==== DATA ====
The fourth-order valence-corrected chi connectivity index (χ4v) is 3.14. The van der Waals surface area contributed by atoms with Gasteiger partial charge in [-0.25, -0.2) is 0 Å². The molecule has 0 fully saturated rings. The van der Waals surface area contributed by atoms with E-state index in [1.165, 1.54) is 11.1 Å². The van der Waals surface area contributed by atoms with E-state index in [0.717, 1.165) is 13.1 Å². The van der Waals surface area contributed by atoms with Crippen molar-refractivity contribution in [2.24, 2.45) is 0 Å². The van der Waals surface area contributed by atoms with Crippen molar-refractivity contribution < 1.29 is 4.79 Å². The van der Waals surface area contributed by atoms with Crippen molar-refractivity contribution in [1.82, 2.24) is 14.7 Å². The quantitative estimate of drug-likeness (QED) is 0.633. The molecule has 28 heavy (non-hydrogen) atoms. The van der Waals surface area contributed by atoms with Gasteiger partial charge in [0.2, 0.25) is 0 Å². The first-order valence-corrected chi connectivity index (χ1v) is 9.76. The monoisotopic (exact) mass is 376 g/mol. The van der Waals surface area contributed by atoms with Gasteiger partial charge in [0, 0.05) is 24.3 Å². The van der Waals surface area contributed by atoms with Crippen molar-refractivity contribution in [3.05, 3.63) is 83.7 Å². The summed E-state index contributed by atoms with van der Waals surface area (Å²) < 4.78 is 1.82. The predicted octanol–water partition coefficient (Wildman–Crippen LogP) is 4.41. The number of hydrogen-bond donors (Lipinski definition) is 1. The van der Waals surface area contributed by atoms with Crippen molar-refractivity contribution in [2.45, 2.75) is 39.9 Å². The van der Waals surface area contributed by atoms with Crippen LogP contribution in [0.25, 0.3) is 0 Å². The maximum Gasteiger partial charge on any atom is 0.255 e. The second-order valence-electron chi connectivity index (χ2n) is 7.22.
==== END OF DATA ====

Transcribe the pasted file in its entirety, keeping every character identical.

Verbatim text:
The fourth-order valence-corrected chi connectivity index (χ4v) is 3.14. The van der Waals surface area contributed by atoms with Gasteiger partial charge in [-0.25, -0.2) is 0 Å². The molecule has 0 fully saturated rings. The van der Waals surface area contributed by atoms with E-state index in [1.165, 1.54) is 11.1 Å². The van der Waals surface area contributed by atoms with E-state index in [0.717, 1.165) is 13.1 Å². The van der Waals surface area contributed by atoms with Crippen molar-refractivity contribution in [2.24, 2.45) is 0 Å². The van der Waals surface area contributed by atoms with Crippen molar-refractivity contribution < 1.29 is 4.79 Å². The van der Waals surface area contributed by atoms with Crippen molar-refractivity contribution in [1.82, 2.24) is 14.7 Å². The quantitative estimate of drug-likeness (QED) is 0.633. The molecule has 28 heavy (non-hydrogen) atoms. The van der Waals surface area contributed by atoms with Gasteiger partial charge in [0.2, 0.25) is 0 Å². The first-order valence-corrected chi connectivity index (χ1v) is 9.76. The monoisotopic (exact) mass is 376 g/mol. The van der Waals surface area contributed by atoms with Gasteiger partial charge in [0, 0.05) is 24.3 Å². The van der Waals surface area contributed by atoms with Crippen molar-refractivity contribution in [3.05, 3.63) is 83.7 Å². The summed E-state index contributed by atoms with van der Waals surface area (Å²) < 4.78 is 1.82. The predicted octanol–water partition coefficient (Wildman–Crippen LogP) is 4.41. The number of hydrogen-bond donors (Lipinski definition) is 1. The van der Waals surface area contributed by atoms with Crippen molar-refractivity contribution in [2.45, 2.75) is 39.9 Å². The van der Waals surface area contributed by atoms with Crippen LogP contribution in [0.25, 0.3) is 0 Å². The maximum Gasteiger partial charge on any atom is 0.255 e. The second-order valence-electron chi connectivity index (χ2n) is 7.22.